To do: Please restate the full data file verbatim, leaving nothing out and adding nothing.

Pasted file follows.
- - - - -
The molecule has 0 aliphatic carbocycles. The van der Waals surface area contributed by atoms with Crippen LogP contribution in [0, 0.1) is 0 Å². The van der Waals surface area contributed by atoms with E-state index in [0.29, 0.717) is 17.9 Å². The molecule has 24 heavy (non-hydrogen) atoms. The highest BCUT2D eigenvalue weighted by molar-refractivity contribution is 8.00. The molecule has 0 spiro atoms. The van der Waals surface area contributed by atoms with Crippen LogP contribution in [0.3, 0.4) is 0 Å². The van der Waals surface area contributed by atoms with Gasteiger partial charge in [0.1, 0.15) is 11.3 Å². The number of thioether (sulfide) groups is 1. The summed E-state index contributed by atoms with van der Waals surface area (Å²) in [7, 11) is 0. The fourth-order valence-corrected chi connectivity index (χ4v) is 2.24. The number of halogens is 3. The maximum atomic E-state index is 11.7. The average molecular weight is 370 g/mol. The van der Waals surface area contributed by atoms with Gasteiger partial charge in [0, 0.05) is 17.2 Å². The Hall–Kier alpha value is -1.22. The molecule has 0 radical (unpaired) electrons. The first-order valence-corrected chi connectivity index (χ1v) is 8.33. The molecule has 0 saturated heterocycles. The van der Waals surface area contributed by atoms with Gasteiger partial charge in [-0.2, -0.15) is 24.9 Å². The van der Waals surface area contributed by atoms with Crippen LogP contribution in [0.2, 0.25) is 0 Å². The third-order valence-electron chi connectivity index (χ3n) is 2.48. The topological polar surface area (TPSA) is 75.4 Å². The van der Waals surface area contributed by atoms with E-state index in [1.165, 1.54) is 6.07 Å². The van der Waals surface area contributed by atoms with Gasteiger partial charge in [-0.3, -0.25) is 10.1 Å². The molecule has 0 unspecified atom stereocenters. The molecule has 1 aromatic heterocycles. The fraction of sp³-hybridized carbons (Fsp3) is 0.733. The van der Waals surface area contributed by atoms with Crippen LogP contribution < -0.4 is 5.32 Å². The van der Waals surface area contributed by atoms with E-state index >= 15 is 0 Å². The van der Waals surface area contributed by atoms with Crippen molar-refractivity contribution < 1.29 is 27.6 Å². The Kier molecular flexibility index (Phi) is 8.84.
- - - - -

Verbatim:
The molecule has 0 aliphatic carbocycles. The van der Waals surface area contributed by atoms with Crippen LogP contribution in [0, 0.1) is 0 Å². The van der Waals surface area contributed by atoms with E-state index in [0.29, 0.717) is 17.9 Å². The molecule has 24 heavy (non-hydrogen) atoms. The highest BCUT2D eigenvalue weighted by molar-refractivity contribution is 8.00. The molecule has 0 spiro atoms. The van der Waals surface area contributed by atoms with Crippen LogP contribution in [0.3, 0.4) is 0 Å². The van der Waals surface area contributed by atoms with Gasteiger partial charge in [0.1, 0.15) is 11.3 Å². The number of thioether (sulfide) groups is 1. The summed E-state index contributed by atoms with van der Waals surface area (Å²) in [7, 11) is 0. The fourth-order valence-corrected chi connectivity index (χ4v) is 2.24. The number of halogens is 3. The maximum atomic E-state index is 11.7. The average molecular weight is 370 g/mol. The van der Waals surface area contributed by atoms with Gasteiger partial charge in [0, 0.05) is 17.2 Å². The Hall–Kier alpha value is -1.22. The molecule has 0 radical (unpaired) electrons. The first-order valence-corrected chi connectivity index (χ1v) is 8.33. The molecule has 0 saturated heterocycles. The van der Waals surface area contributed by atoms with Gasteiger partial charge in [-0.2, -0.15) is 24.9 Å². The van der Waals surface area contributed by atoms with Crippen LogP contribution in [0.2, 0.25) is 0 Å². The third-order valence-electron chi connectivity index (χ3n) is 2.48. The topological polar surface area (TPSA) is 75.4 Å². The van der Waals surface area contributed by atoms with E-state index in [1.165, 1.54) is 6.07 Å². The van der Waals surface area contributed by atoms with Gasteiger partial charge in [-0.3, -0.25) is 10.1 Å². The molecule has 0 unspecified atom stereocenters. The molecule has 1 aromatic heterocycles. The fraction of sp³-hybridized carbons (Fsp3) is 0.733. The van der Waals surface area contributed by atoms with Crippen LogP contribution < -0.4 is 5.32 Å². The van der Waals surface area contributed by atoms with E-state index >= 15 is 0 Å². The van der Waals surface area contributed by atoms with Crippen molar-refractivity contribution < 1.29 is 27.6 Å². The Kier molecular flexibility index (Phi) is 8.84.